Finding out that your dog or cat has arthritis can certainly be worrisome, but with proper treatment, your pet can avoid most if not all of the pain associated with it. Early treatment is beneficial, so take heed of the symptoms and remember to take your pet to the veterinarian for proper diagnosis and treatment. Be sure to mention glucosamine as a treatment if your vet does not.

    By Jack Russel
    If you're looking for a product to give your pet, I highly recommend Synflex for Pets. A leader in the industry, Synflex Liquid Glucosamine offers a complete line of products for people and pets with joint problems associated with arthritis. For over a decade, Synflex delivers on its promise to deliver pain-free joints for your pet. Synflex is affordable, easy to administer, and in my opinion the most effective liquid glucosamine product available for pet arthritis.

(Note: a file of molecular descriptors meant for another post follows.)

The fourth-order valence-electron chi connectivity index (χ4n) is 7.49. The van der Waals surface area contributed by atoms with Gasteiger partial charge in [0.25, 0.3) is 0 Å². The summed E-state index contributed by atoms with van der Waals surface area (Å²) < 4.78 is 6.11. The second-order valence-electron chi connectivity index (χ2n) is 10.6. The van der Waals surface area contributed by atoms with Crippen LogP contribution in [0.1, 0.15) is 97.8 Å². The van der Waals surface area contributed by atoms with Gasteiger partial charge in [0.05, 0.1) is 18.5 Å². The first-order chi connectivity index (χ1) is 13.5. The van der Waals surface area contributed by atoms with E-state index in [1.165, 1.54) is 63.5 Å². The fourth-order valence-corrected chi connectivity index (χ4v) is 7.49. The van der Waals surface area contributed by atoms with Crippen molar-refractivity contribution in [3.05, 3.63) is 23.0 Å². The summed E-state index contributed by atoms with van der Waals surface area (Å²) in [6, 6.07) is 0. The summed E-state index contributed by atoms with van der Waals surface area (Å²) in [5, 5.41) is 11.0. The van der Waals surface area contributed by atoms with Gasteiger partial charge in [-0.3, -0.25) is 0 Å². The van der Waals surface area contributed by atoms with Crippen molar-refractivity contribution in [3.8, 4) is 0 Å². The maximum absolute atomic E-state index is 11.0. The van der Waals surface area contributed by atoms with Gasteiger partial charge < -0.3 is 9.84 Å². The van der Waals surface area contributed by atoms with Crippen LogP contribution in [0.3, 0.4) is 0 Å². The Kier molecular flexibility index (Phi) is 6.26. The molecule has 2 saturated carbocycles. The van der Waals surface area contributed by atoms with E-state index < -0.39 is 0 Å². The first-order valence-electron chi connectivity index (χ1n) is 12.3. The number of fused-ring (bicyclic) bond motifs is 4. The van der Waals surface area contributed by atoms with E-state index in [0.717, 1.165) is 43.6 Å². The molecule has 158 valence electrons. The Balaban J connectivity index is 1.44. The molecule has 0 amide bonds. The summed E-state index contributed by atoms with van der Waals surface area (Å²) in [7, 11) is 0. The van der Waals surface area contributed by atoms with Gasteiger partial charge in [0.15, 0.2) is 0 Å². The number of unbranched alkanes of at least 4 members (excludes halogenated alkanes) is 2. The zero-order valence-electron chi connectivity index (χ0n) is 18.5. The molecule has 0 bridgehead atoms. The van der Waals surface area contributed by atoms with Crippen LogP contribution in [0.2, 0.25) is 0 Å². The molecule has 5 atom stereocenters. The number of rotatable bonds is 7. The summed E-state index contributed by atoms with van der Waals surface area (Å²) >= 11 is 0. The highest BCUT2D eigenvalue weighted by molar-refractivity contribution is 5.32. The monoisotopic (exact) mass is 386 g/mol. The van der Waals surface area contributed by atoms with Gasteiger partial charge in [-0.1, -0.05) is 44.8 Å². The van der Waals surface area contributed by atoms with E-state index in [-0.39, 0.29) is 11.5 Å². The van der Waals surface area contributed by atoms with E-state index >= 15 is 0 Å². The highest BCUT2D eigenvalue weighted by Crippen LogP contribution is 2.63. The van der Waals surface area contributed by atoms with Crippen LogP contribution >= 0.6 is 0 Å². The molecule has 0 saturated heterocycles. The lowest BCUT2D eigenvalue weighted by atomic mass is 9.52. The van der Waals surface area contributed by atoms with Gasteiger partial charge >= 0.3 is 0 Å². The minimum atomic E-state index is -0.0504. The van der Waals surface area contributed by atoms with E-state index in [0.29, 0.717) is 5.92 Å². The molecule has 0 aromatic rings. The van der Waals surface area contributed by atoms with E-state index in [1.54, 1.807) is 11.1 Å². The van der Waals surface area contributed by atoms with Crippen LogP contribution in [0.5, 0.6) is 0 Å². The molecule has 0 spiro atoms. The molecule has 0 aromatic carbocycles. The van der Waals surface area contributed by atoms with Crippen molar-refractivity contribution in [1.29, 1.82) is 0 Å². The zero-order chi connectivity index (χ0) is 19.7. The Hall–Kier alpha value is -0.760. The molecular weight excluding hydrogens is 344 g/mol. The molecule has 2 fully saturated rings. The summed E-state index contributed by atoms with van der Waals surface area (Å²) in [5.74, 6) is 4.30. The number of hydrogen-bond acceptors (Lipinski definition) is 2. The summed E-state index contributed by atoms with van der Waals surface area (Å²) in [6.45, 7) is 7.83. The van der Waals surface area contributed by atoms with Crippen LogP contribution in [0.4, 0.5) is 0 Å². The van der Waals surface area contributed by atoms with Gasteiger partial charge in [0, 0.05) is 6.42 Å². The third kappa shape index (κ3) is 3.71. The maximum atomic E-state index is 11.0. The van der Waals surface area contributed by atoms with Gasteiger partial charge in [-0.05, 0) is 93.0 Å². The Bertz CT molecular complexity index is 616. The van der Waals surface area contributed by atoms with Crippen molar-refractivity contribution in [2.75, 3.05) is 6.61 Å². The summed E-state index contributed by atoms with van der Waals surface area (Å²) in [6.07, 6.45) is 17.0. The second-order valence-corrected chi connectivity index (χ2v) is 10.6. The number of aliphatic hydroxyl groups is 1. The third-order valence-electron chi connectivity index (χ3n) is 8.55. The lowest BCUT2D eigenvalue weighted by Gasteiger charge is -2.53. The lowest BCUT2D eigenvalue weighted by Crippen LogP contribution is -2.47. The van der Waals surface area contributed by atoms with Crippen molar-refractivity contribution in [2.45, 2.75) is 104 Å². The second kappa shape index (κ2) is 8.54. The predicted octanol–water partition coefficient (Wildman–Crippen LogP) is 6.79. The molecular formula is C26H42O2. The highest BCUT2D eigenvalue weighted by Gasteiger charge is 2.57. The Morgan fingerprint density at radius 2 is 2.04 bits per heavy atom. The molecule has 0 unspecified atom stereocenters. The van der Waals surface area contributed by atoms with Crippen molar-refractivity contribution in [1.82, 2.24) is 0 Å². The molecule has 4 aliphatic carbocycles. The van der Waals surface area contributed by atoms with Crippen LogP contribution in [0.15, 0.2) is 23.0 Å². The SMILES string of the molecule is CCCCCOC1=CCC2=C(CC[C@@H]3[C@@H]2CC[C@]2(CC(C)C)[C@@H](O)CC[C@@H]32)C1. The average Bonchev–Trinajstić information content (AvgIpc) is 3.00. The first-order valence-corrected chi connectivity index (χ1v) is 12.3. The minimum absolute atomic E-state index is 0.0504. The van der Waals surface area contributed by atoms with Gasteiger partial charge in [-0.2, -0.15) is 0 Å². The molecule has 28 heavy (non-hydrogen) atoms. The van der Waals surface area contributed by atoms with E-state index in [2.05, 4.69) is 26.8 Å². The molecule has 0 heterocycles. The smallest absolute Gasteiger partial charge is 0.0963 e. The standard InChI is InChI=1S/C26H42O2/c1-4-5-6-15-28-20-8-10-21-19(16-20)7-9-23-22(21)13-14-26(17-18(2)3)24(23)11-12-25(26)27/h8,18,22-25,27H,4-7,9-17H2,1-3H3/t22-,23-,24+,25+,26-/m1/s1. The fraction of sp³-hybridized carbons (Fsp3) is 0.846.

Take a closer look at Synflex for Pets and see if your pet may benefit from its use.

    Article Source: EzineArticles



Wednesday, October 18, 2017

CANINE ARTHRITIS

English: A Labrador Retriever standing with hi...
A Labrador Retriever standing with hind legs closes together to compensate 
for weak hips caused by an altered gait from hip dysplasia. 
(Photo credit: Wikipedia)

Is your dog a little less enthusiastic about his daily walks?  Is he reluctant to get up or lie down?  Do his joints click as he walks?  If so, there’s a chance your buddy is suffering from canine arthritis.

Just as with humans, arthritis in dogs can be one of a variety of types, but the most common is osteoarthritis.

What is Osteoarthritis and what causes it?